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Lavrov Warns of 'Incidents' Between U.S. and Russian Military in Syria

Russia called on Friday for Washington to restart direct military-to-military cooperation to avert "unintended incidents" near Syria, at a time when U.S. officials say Moscow is building up forces to protect President Bashar Assad's government.

The United States is leading a campaign of air strikes against Islamic State fighters in Syrian air space, and a greater Russian presence would raise the prospect of the Cold War superpower foes encountering each other on the battlefield.

Both Moscow and Washington say their enemy is Islamic State. But Russia supports the government of Assad, while the United States says his presence makes the situation worse.

In recent days, U.S. officials have described what they say is a buildup of Russian equipment and manpower.

Lebanese sources said at least some Russian troops were now engaged in combat operations in support of Assad's government. Moscow has declined to comment on those reports.

At a news conference, Foreign Minister Sergei Lavrov said Russia was sending equipment to help Assad fight Islamic State. Russian servicemen were in Syria, he said, primarily to help service that equipment and teach Syrian soldiers how to use it.

Russia was also conducting naval exercises in the eastern Mediterranean, he said, describing the drills as long-planned and staged in accordance with international law.

Lavrov blamed Washington for cutting off direct military-to-military communications between Russia and NATO over the Ukraine crisis, saying such contacts were "important for the avoidance of undesired, unintended incidents."

"We are always in favor of military people talking to each other in a professional way. They understand each other very well," Lavrov said. "If, as [U.S. Secretary of State] John Kerry has said many times, the United States wants those channels frozen, then be our guest."

U.S. officials say they do not know what Moscow's intentions are in Syria. The reports of a Russian buildup come at a time when momentum has shifted against Assad's government in Syria's 4-year-old civil war, with Damascus suffering battlefield setbacks this year at the hands of an array of insurgent groups.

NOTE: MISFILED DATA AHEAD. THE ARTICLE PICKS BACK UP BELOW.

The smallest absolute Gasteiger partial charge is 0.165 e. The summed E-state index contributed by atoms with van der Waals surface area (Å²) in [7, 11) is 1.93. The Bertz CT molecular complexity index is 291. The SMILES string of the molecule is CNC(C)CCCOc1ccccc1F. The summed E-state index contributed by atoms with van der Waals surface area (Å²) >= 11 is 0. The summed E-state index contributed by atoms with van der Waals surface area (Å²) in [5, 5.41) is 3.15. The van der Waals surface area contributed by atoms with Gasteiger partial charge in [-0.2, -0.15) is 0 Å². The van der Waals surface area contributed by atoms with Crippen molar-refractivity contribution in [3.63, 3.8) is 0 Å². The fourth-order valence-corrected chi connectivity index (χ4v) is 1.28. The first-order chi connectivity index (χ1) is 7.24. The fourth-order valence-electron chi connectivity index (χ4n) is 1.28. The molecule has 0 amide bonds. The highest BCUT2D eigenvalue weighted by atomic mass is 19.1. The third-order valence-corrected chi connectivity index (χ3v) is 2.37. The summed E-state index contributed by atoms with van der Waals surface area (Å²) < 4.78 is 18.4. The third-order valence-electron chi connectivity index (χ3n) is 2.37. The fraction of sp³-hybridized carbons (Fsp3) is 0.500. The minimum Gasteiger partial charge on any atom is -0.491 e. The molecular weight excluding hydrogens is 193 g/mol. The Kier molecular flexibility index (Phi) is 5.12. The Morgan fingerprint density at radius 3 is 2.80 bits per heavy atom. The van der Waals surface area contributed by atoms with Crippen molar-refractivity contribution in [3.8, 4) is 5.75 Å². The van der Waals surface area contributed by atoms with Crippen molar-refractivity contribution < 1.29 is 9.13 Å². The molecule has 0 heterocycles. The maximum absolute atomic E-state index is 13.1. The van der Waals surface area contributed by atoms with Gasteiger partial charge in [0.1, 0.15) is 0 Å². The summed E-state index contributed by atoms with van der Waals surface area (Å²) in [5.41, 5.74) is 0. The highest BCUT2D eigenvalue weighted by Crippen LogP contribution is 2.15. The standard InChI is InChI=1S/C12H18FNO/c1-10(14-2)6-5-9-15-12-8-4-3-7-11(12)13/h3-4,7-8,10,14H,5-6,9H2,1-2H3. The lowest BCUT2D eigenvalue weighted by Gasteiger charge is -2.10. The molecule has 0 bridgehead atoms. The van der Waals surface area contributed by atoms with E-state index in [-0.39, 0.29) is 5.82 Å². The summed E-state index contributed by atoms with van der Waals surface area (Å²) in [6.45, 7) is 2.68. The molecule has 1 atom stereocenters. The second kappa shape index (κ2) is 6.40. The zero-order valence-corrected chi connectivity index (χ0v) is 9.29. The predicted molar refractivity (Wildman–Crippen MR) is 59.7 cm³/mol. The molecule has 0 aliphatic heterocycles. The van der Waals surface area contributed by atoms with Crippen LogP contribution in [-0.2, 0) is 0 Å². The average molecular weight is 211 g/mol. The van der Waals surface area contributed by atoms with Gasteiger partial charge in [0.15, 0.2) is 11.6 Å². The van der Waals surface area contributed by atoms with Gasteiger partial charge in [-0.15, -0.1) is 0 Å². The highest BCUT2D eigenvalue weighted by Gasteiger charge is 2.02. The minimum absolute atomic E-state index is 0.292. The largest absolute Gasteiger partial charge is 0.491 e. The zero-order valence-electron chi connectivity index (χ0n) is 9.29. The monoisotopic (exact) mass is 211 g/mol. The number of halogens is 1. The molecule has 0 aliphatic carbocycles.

Moscow, Assad's ally since the Cold War, maintains its only Mediterranean naval base at Tartous on the Syrian coast, a strategic objective.

In recent months NATO-member Turkey has also raised the prospect of outside powers playing a greater role in Syria by proposing a "safe zone" near its border, kept free of both Islamic State and government troops.

Common Enemy

The four-year-old multi-sided civil war in Syria has killed around 250,000 people and driven half of Syria's 23 million people from their homes. Some have traveled to European Union countries, creating a refugee crisis there.

Differences over Assad's future have made it impossible for Moscow and the West to take joint action against Islamic State, even though they say the group, which rules a self-proclaimed caliphate on swathes of Syria and Iraq, is their common enemy.

French Foreign Minister Laurent Fabius said on Friday that it was too early to judge what exactly Russia's motivations at present were in Syria, but that "adding war to war" would not help resolve the Syrian conflict.

"If it's about defending the base in Tartous why not? But if it's to enter the conflict ...." he said, without finishing the thought.

Bargaining Power

Diplomats in Moscow say the Kremlin is happy for the West to believe it is building up its military in Syria, calculating that this will give it more bargaining power in any international talks about whether Assad stays in power.

Western and Arab countries have backed demands from the Syrian opposition that Assad must give way under any negotiated settlement to the war. Assad refuses to go and so far his enemies have lacked the capability to force him out, leaving the war grinding on for years. All diplomatic efforts at a solution have collapsed.

Assad's supporters have taken encouragement this week from an apparent shift in tone from some European states that suggests a softening of demands he leave power.

Britain, one of Assad's staunchest Western opponents, said this week it could accept him staying in place for a transition period if it helped resolve the conflict.

France, another fierce Assad opponent, said on Monday that he must leave power "at some point or another." Smaller countries went further, with Austria saying Assad must be involved in the fight against Islamic State and Spain saying negotiations with him were necessary to end the war.

The pro-Syrian government newspaper al-Watan saw Britain's position as "a new sign of the changes in Western positions that started with Madrid and Austria."

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